I remember that by the 70s of the last century, when Kurdish nationalists began their campaign of awareness of international public opinion with emphasis on its differential fact, a Muslim intellectual summed up the offensive media of the chiefs of the tribe with the laconic commentary: poor Kurds! A wretched people living atop a sea of oil. These words reflect the difficulties of some tribes in the confines of the quadrilateral consisting of Turkey, Iraq, Iran and Syria, one of the richest regions of Asia minor. Pursued in turn by the quasi-totality of the Governments of the Nations before mentioned, the Kurds not only had to arm yourself with patience to defend their cause, but also subscribe to an ideology to cope with political persecution and the campaigns of ethnic cleansing carried out by Tehran and Baghdad, Ankara and Damascus. While the Iraqi war lords opted for the support of (the West clan of the Barzani, which comes from the current Prime Minister Iraq, played to fund the American Charter), relatives of Turkish Kurdistan opted for help from Moscow. In fact, the Party of the workers of Kurdistan (PKK), received decades logistical support of the intelligence services of Eastern Germany. Problems began to get complicated after the fall of the Berlin wall and the reunification of Germany, to become really critical after the demise of the Soviet Union. Persecuted by the Turkish army, the guerrillas of the PKK found refuge in Iraqi Kurdistan.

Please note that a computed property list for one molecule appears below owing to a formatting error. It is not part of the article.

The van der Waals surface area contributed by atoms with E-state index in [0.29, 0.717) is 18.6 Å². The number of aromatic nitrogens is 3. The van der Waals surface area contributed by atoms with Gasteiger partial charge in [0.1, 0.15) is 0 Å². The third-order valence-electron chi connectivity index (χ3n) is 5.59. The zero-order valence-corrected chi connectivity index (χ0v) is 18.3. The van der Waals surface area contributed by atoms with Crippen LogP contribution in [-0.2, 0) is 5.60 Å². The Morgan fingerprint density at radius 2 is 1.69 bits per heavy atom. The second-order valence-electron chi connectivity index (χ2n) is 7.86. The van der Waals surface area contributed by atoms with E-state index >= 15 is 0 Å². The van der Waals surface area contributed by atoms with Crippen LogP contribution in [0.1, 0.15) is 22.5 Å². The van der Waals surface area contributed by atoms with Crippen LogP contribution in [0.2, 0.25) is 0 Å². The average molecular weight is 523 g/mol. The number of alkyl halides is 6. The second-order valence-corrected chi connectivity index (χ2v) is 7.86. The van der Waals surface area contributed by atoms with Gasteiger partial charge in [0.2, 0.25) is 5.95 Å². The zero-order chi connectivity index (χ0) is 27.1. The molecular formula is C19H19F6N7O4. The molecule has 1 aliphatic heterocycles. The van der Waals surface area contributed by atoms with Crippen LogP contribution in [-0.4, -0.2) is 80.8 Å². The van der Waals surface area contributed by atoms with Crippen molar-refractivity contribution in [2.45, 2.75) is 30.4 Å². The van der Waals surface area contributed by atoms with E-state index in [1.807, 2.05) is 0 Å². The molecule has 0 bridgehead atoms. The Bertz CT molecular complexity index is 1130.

But the island of peace from the so-called Northern Province ceased to be a safe haven after the invasion of Iraq and, above all, following the appointment of Kurdish leader Massud Barzani in the post of President of the democratic State designed by political scientists related to George W. Bush. There is who believes that the only positive aspect of the American military presence in Iraq lies in the recognition of the national identity of the Kurds.